India’s specialist Test batsman Cheteshwar Pujara has been often under the scrutiny for his low strike rate. Pujara is a pure old school batsman and he likes to grind out the bowlers before scoring the runs. The right-hander is known to wait for a poor delivery to score his runs and he tries to keep the good ones at bay.
However, in the age of T20 cricket, Pujara kind of batsmen are on the endangered list. In fact, they hardly exist and that’s what makes him special.
Meanwhile, the Indian captain Virat Kohli has often spoken about showing intent with the bat. Kohli is known to be aggressive and likes to take the bull by its horns.
Subsequently, some of the recent Pujara’s dismissals shows he was trying to play a shot that he generally won’t. The right-hander had gone for a pull shot in the first innings of the Christchurch Test and had holed out to BJ Watling after scoring a fifty. Pujara getting out to a short ball is a rare phenomenon especially after getting settled.
Thus, it is speculated that if Pujara is asked to bat differently by the team management. However, the talisman has put these speculations to rest stating that he doesn’t need to change his batting style and he has the backing of the team management.
“I don’t think there is too much talk (on the inside). In the media, it is described differently but the team management has been backing me on this completely. There is no pressure from the captain, coach or anyone else,” Pujara said while speaking to PTI.
“I just want to clarify that when it comes to strike rate people start pointing towards team management’s take on it but there is no pressure on me at all. The team management understands my style of play and its importance,” he added.
On the other hand, Cheteshwar Pujara had sauntered to 66 runs after facing 237 balls in the Ranji Trophy final against Bengal. Pujara was asked on social media why he takes so many balls to score his runs, to which the batsman didn’t pay any attention. The right-hander added that he knows his strengths and he can not bat like Warner or Sehwag.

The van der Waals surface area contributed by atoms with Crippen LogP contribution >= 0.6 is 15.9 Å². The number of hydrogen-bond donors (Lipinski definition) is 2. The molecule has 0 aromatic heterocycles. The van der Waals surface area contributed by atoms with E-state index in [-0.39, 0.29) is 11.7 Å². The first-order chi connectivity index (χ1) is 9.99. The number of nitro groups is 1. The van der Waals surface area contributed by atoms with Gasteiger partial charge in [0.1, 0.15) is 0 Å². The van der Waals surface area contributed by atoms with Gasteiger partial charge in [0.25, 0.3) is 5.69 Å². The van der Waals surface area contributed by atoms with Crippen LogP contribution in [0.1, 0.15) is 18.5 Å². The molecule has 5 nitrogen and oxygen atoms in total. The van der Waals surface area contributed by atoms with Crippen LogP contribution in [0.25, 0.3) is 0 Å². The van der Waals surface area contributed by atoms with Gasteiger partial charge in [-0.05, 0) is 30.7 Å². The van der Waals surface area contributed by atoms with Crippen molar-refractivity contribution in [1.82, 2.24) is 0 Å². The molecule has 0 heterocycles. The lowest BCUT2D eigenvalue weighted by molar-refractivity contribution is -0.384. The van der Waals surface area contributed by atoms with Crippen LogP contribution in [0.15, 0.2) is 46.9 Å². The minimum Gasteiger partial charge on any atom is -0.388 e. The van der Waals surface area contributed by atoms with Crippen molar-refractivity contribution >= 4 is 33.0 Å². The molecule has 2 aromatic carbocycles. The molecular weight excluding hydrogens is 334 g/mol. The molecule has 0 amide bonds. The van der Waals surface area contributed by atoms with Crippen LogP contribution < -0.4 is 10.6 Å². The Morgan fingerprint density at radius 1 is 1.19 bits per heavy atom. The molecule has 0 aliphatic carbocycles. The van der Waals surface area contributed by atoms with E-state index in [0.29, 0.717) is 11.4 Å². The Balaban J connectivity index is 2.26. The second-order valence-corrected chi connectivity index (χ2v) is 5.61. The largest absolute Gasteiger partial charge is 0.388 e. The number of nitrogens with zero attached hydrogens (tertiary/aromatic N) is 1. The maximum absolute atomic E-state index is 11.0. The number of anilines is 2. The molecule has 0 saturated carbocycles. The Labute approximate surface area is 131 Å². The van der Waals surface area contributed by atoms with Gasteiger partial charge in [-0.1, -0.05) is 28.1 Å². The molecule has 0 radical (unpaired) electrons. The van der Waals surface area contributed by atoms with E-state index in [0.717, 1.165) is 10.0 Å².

“The question that was asked on social media (during Ranji final) was “why am I taking so long to score X number of runs”? Whether I pay attention to that? No, I don’t. My job is to make sure that the team wins at all times.
“People have this tendency to pinpoint one person but it is just not about me. If you look at any Test series where I have scored runs and taken a little bit of time, the opposition batsmen, most of them, have consumed the same number of balls. I know I can’t be David Warner or Virender Sehwag but if a normal batsman takes time there is nothing wrong with that.”
Pujara had a mundane tour of New Zealand in which he scored 100 runs in four innings. The right-hander knows he is expected to score big for his team but could not deliver the goods on the New Zealand tour. The 32-year old feels he had a decent season.
“People expect big knocks from me. I always challenge myself to score a 100 but to average close to 50 in Tests means you are scoring a half-century almost every second innings. My standards are always high and I am not satisfied with the season that I had but I would not call it a bad one at all,” he added.
Pujara will be next seen in action when the Indian team will tour Australia for a Test series later in the year.
Written by: Gautam Chauhan